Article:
Shopping in London?

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fenix

Tenderfoot
Jul 8, 2008
83
39
Kent
Indeed. I loved stopping in and browsing around when I was in that area. To be honest, I had thought Paramo had moved further away, outside the convenient tube network, but I checked the map and it is very doable in the same day, just not so easy for a quick look in.

While I love my Paramo gear, they are expensive and really only do clothes. For someone starting out their gear can be a steep investment.
All my bits came from the 2nd sales that they did near to Nikwax factory. Think that's all moved onto ebay now.
 
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C_Claycomb

Mod
Mod
Oct 6, 2003
5,830
904
Bedfordshire
It is kind of an odd question, to ask about shops for bushcraft gear in London. I rather doubt that most people on here have got all that much of their gear from bricks and mortar shops, much less shops that are selected for being present in a particular town or city. Sure, I have a local camping shop that is pretty good (Bourne End - The Complete Outdoors), but it isn't a bushcraft focused store, and I have bought only boots, jackets, some dry bags and odds and ends there. I think by far the more usual pattern is that people buy one or two things in each store, maybe a few more from dedicated stores and mail order (like The Bushcraft Store, Heinnie, Military 1st and the like), and from each other, or from stands at shows. Shows tend to concentrate relevant and interesting retailers far more than a city does.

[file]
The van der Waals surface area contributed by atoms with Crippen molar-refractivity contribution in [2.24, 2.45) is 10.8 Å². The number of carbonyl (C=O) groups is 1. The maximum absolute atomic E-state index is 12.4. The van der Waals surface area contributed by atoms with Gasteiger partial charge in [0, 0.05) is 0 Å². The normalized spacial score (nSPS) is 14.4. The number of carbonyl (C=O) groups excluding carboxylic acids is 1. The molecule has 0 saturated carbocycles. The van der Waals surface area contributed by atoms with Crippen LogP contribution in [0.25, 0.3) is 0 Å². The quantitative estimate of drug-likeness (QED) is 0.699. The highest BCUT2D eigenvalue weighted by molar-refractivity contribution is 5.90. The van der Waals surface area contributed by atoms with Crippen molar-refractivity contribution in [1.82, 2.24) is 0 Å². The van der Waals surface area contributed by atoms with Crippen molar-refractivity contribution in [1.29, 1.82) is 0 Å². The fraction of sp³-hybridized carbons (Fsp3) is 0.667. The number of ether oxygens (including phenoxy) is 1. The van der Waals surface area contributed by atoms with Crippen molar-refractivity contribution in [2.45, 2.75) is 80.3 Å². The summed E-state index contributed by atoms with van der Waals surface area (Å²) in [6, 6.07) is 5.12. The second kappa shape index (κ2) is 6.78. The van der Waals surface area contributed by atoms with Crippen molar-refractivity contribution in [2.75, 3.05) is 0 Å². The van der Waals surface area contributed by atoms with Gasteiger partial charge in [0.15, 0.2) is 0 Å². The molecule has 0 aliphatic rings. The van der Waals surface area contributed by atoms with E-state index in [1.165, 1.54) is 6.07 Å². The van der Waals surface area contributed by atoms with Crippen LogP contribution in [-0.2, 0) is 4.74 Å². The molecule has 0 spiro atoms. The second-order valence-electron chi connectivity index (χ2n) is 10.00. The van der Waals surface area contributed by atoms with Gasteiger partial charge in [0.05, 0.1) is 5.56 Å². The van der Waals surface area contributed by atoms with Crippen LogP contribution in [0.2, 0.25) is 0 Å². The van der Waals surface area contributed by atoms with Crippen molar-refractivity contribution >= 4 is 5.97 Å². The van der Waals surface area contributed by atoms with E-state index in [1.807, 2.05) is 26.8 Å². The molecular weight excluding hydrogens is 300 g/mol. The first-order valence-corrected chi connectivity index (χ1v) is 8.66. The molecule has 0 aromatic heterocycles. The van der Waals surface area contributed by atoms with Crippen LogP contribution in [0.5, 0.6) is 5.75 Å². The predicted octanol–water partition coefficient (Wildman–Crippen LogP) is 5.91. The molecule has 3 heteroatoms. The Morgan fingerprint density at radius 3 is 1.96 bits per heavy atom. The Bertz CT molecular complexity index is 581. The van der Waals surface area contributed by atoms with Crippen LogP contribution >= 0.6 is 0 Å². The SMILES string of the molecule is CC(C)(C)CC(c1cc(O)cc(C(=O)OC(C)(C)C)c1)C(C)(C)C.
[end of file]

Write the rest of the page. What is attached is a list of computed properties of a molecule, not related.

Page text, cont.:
I tend to think there is a danger in starting out and going to a small number of physical shops with anything like the idea that you want to get kitted out. It is so easy to wind up buying too much, too many gizmos, or accepting a poor item because that is what that store has. Poor may be poor quality, or just heavy, or not best fit for that particular buyer.
 

Billy-o

Native
Apr 19, 2018
1,355
551
Canada
This thread's weird. There are tons and tons and tons of outdoor shops in London. I don't live there so much now, but I used to enjoy wet wednesday morning jaunts to Silvermans, or even just to Snow and Rock. Cotswold, Blacks, North Face, Mountain Warehouse, EllisBrigham all there. Someone told me there's an Arcteryx branch there .. though I don't know where. Most have presence in central London. Lots in Covent Garden. If you don't mind a jaunt there's Decathalons
 

Erbswurst

Native
Mar 5, 2018
1,706
637
Berlin
@C_Claycomb